# Elliptic Low Pass Filter with the State Variable Biquad -Applet.

Cuthbert Nyack
For an Elliptic filter, a circuit with both poles and zeros is required. These circuits are usually referred to as Biquadratic (or Biquad) circuits. Several single opamp Biquad circuits are available in the literature. Here the Biquad based on the State Variable circuit is used. Although expensive in opamps it is easy to control, less sensitive and the easiest to understand.

The circuit for a second order section is shown below. If the Capacitor C6 is added in parallel with R6 then the circuit can be used for a third order section.
The transfer function of the circuit has 2 poles and 2 zeros and is shown below. When R1 = R4, the zeros occur on the imaginary axis. Component values can then be chosen to make the transfer function equal to that of a second order Elliptic filter. Several circuits can be combined to produce higher order filters.
The applet below shows component values for Elliptic filters for orders n = 2 to 9. Filter order is set by scrollbar 0. For any n, Elliptic Filters are characterised by the reflection coefficient r and the modular angle q. r and q can be set by scrollbars 2 and 3. Changes in the transfer function when any one of the component values are changed by up to ± 20% can also be seen.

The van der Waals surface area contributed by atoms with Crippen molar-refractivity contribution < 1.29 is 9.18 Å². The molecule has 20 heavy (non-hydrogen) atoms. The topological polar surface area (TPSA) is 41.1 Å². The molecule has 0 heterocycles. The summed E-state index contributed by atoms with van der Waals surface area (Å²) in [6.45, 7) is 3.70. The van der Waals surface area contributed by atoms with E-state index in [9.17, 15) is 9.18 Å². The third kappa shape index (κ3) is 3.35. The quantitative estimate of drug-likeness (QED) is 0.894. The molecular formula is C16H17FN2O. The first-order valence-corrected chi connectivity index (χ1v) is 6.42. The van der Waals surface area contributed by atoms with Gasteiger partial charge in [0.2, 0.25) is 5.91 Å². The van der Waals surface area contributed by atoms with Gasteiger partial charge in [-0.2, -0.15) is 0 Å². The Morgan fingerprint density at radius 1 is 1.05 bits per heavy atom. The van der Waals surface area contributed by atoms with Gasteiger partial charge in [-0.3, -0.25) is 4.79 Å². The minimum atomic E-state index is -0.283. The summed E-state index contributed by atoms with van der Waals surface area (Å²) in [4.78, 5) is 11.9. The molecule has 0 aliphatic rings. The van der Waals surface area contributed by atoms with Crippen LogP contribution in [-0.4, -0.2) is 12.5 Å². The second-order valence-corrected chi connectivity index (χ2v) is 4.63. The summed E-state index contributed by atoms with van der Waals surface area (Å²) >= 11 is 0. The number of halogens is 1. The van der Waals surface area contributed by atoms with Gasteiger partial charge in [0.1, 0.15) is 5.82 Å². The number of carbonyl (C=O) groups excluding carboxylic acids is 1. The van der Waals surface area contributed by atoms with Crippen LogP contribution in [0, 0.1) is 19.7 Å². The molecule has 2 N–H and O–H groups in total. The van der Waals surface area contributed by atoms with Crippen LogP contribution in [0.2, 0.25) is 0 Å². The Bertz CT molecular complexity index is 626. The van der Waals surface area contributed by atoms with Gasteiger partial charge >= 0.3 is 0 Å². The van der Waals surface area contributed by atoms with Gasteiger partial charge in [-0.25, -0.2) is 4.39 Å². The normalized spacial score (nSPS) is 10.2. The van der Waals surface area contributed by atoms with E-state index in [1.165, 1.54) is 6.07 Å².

Values of R and C and the upper 3dB frequency in Hz can be set by scrollbars (4,5), (6,7) and (38,39,40). These values are used to calculate denormalized component values which are shown in green.

Image below shows component values for a 9th order Elliptic high pass filter implemented as 3 second order and 1 third order section.
r = 20 and q = 43°.
R is set to 100KW, C = 0.1 mF and the 3dB frequency is 2kHz.
The normalized transition BW is ~0.466rad/s, the minimum stop band attenuation is > 100dB and the pass band ripple is 0.177dB.
Image below show the magnitude(pink) and phase(cyan) error introduced when the resistor R2 in the first section is 5% larger than its correct value.